Shareholders of Activision Blizzard (ATVI) are in for another banner fiscal year. The video game developer recently lifted its 2021 outlook after players stayed engaged in franchises like Call of Duty in the early summer. The worries of a sharp slowdown were overblown.

While the company's short-term outlook is brighter than that of peers like Take-Two Interactive, Activision is still facing some unusual workplace challenges that could hurt investor returns. CEO Bobby Kotick and his team discussed those hits and misses in a conference call with Wall Street analysts, and below are a few highlights from that presentation.

Two people playing a video game.

Image source: Getty Images.

1. It's a Call of Duty world

Activision enjoyed strong gamer engagement across the portfolio, but the standout franchise was Call of Duty. The audience size declined compared to a year ago, when social distancing was at its peak. But people are spending much more time and money in the ecosystem than they did in 2019.

And the free-to-play mobile and battle royale offerings are funneling demand toward premium titles like Black Ops: Cold War and Modern Warfare. In-game spending was over four times the level from the second quarter in 2019. The audience size was three times higher, executives said. "We continue to see robust engagement even as regions continue to reopen," Kotick said.

2. The pipeline is stacked

Unlike Take-Two Interactive, which disappointed investors by delaying a few of its core releases, Activision Blizzard is flooding the market with new content. There's a new premium Call of Duty game set to hit around November and lots of content updates attached to the World of Warcraft (WoW), Candy Crush, and Diablo franchises.

Executives are especially excited about Diablo's push into the mobile platform. That's part of their wider strategy of applying the successful Call of Duty approach to other franchises.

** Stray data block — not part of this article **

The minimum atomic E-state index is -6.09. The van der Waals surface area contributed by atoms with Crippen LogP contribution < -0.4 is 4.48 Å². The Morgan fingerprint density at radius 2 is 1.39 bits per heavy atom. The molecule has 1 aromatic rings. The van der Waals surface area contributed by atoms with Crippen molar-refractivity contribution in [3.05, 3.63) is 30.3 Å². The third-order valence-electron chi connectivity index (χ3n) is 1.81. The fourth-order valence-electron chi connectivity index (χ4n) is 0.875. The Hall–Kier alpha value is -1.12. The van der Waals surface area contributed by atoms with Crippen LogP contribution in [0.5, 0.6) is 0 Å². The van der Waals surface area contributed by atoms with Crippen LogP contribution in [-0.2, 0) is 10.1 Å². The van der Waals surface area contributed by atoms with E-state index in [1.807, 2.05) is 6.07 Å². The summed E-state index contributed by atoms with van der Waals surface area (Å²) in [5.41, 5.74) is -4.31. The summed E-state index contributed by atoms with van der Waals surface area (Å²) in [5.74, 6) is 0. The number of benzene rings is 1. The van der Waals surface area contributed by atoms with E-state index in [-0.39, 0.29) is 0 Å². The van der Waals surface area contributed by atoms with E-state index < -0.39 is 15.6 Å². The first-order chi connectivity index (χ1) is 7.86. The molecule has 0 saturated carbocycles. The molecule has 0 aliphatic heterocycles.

In a nutshell, that involves building a bigger audience through free-to-play options, which end up driving demand for more premium titles. "Our current plans contemplate compelling new experiences across Call of Duty, WoW, and Candy [Crush]," COO Daniel Alegre said, "alongside several major new titles across PC, console, and mobile."

3. Looking ahead

It's too early to know whether the regulatory challenge involving Activision's workplace safety and diversity will cost the company much in terms of penalties or further management changes. But the current outlook is bright for both sales and earnings.

Activision is expecting a strong second half of 2021, including more year-over-year growth, even compared to last year's surge. Investors will know much more by the third quarter earnings report in three months, which occurs right around the official launch of the annual Call of Duty installment.

But right now, Activision has a clear path toward another record fiscal year. "Our expanded teams are focused on delivering epic in-game and upcoming content," CFO Armin Zerza said. The reception of those releases will determine whether the growth stock improves just modestly on 2020's results or turns in another market-thumping performance this year.